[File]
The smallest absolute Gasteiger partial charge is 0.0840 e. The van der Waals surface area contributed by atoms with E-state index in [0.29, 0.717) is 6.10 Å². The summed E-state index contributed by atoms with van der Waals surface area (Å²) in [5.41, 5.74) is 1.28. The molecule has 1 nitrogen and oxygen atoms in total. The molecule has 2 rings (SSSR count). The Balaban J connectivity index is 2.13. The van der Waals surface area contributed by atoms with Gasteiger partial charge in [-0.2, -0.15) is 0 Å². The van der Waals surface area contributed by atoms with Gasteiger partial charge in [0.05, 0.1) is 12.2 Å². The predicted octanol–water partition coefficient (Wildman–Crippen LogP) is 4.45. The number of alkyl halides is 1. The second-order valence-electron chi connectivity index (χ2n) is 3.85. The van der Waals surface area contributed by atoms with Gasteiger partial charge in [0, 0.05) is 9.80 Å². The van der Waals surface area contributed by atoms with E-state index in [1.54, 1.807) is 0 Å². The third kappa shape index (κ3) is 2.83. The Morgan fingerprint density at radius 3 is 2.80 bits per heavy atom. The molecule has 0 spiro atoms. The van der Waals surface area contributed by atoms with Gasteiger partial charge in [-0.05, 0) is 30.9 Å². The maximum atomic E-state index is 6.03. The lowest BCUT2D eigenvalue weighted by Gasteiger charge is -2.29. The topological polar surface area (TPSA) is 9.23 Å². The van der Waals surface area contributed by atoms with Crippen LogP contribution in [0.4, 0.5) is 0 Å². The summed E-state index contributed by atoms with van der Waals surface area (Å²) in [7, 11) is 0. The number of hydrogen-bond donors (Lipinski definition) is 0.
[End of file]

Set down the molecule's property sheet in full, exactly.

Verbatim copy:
The smallest absolute Gasteiger partial charge is 0.0840 e. The van der Waals surface area contributed by atoms with E-state index in [0.29, 0.717) is 6.10 Å². The summed E-state index contributed by atoms with van der Waals surface area (Å²) in [5.41, 5.74) is 1.28. The molecule has 1 nitrogen and oxygen atoms in total. The molecule has 2 rings (SSSR count). The Balaban J connectivity index is 2.13. The van der Waals surface area contributed by atoms with Gasteiger partial charge in [-0.2, -0.15) is 0 Å². The van der Waals surface area contributed by atoms with Gasteiger partial charge in [0.05, 0.1) is 12.2 Å². The predicted octanol–water partition coefficient (Wildman–Crippen LogP) is 4.45. The number of alkyl halides is 1. The second-order valence-electron chi connectivity index (χ2n) is 3.85. The van der Waals surface area contributed by atoms with Gasteiger partial charge in [0, 0.05) is 9.80 Å². The van der Waals surface area contributed by atoms with E-state index in [1.54, 1.807) is 0 Å². The third kappa shape index (κ3) is 2.83. The Morgan fingerprint density at radius 3 is 2.80 bits per heavy atom. The molecule has 0 spiro atoms. The van der Waals surface area contributed by atoms with Gasteiger partial charge in [-0.05, 0) is 30.9 Å². The maximum atomic E-state index is 6.03. The lowest BCUT2D eigenvalue weighted by Gasteiger charge is -2.29. The topological polar surface area (TPSA) is 9.23 Å². The van der Waals surface area contributed by atoms with Crippen LogP contribution in [0.4, 0.5) is 0 Å². The summed E-state index contributed by atoms with van der Waals surface area (Å²) in [7, 11) is 0. The number of hydrogen-bond donors (Lipinski definition) is 0.